Several small molecule drugs (SMDs) are used in the treatment of inflammatory bowel disease (IBD). These include corticosteroids, aminosalicylates and immunomodulators (e.g. azathioprine, mercaptopurine and methotrexate). This article focuses on the next generation of small molecule drugs which have been approved for the treatment of ulcerative colitis (UC).
Small molecule drugs are compounds that regulate or modify a biological process. In the case of IBD they are utilised as an anti-inflammatory medicine that modifies the immune system but in a different way to biologics. They affect the immune system by blocking the ability of lymphocytes (white blood cells) to escape from the lymph nodes into the gut, where they can cause inflammation. They achieve this by sticking to the lymphocytes which stops them travelling through the gut mucosa, the innermost layer of the gastrointestinal tract.
Why have I been prescribed small molecule medication for ulcerative colitis?
The new small molecule medications approved for use in IBD are possible treatment options for adults with moderately or severely active UC when other treatments have been tried but prove unsuccessful. This means, in general, if your UC did not respond adequately to standard treatments or biologic treatments, you have not got better or have stopped getting better while on them, or you can’t tolerate standard treatments, biologic treatments and the side effects. The aim of IBD treatments is to improve the symptoms e.g., rectal bleeding and stool frequency and help achieve clinical remission where tests show you currently have no active inflammatory bowel disease.
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Types of small molecule medications for ulcerative colitis
Corticosteroids, aminosalicylates and immunomodulators (e.g. azathioprine, mercaptopurine and methotrexate) are all small molecule drugs. You can read more about these in these articles ...
The next generation of small molecule medications block enzymes involved in activating your body's immune system, reducing inflammation. They are known as Janus kinase (JAK) inhibitors. The JAK inhibitor medications used in treating UC are:
Other new small molecule medications belong to a class of medicines called sphingosine 1-phosphate (S1P) receptor modulators. The sphingosine 1-phosphate (S1P) receptor modulator used in treating UC is:
What happens before I start taking small molecule medications for ulcerative colitis?
Depending on which type of small molecule medication you are prescribed you will have tests prior to starting it to see if it’s the right medication for you. These tests, dependant on which medications you’re prescribed, can include:
Blood test that will check your full blood count, kidney and liver function and cholesterol levels
Screening for any current or underlying infections such as tuberculosis
Your IBD team will also need to know if you:
Have any current infections or are feeling unwell
Have ever had, or have recently been around anyone who has chicken pox, shingles, measles or pneumococcal disease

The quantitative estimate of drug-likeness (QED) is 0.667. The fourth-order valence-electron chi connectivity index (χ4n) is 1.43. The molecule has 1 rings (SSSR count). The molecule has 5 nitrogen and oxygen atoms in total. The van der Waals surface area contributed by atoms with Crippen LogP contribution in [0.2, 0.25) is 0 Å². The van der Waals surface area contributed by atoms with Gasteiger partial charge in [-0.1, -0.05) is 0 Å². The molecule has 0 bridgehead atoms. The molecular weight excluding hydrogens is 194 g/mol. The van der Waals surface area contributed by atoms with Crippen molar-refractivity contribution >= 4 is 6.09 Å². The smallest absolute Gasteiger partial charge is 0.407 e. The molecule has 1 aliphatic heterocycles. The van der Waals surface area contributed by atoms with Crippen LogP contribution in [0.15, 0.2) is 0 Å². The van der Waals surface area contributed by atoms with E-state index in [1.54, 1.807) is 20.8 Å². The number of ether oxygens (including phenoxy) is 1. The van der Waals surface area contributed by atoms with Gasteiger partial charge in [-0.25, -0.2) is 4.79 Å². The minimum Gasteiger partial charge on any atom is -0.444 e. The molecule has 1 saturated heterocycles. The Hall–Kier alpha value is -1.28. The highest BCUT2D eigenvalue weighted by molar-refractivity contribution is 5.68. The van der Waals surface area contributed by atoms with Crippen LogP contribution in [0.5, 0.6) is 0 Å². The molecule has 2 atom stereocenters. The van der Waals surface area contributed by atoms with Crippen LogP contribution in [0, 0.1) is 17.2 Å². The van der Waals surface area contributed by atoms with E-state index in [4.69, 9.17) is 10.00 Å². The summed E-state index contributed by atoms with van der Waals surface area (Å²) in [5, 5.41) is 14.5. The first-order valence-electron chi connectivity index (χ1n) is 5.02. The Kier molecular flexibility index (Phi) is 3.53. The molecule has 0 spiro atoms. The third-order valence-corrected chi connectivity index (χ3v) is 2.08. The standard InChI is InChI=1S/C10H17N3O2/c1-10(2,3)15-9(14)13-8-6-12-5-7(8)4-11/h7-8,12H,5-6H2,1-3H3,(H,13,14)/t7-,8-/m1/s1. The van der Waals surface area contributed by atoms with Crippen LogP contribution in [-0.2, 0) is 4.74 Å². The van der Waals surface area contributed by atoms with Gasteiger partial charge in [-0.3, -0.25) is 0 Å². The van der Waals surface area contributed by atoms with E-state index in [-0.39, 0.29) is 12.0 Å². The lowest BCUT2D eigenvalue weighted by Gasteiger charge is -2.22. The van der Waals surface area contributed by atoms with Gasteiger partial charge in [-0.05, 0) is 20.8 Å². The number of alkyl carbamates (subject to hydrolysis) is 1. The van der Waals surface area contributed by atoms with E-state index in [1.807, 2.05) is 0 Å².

Are already immune to chickenpox. If you aren’t, you may be advised to have a vaccination before starting the medication
Have heart problems. This could be affected by the small molecule medication, so you may need to be monitored more closely during your treatment
Have had cancer before. You may have an increased risk of developing certain types of cancer whilst on the medication
Have recently had, or are planning to have any live vaccinations
Are taking any other medicines, or are having any surgery
Are planning to get pregnant, are pregnant or breastfeeding
How do you take new small molecule medications?
Filgotinib, upadacitinib and ozanimod are in tablet form, usually taken orally once a day, with or without food. Tofacitinib is taken twice a day, once in the morning and once in the evening.
What about side effects when I am taking new small molecule medication for ulcerative colitis?
All small molecule medications have the potential risk of side effects. Some side effects can happen straight away, as a direct response to the medicine. This can include allergic reactions. Some side effects may appear gradually, or after a period of time. Some can be mild and will go away on their own, and some can be serious and may require treatment. Sometimes side effects can result in you having to stop a medicine, or change to a different one.
Some people will experience no side effects at all.
Different small molecule medications have the potential for different side effects. Your IBD team will give you detailed information about the particular medicine you are taking, and you can also read the patient information leaflet included in every medicine packet. More details about the specific side effects for each medication are available in the following articles…
How long will new small molecule medication for ulcerative colitis take to work?
Everyone responds differently to different types of medicine. Some people may find they begin to feel better as little as three days after starting treatment, but it can take a number of weeks for your treatment to have a noticeable effect. Read the articles on the individual medications filgotinib, tofacitinib,upadacitinib,ozanimod for information on how long they take to work.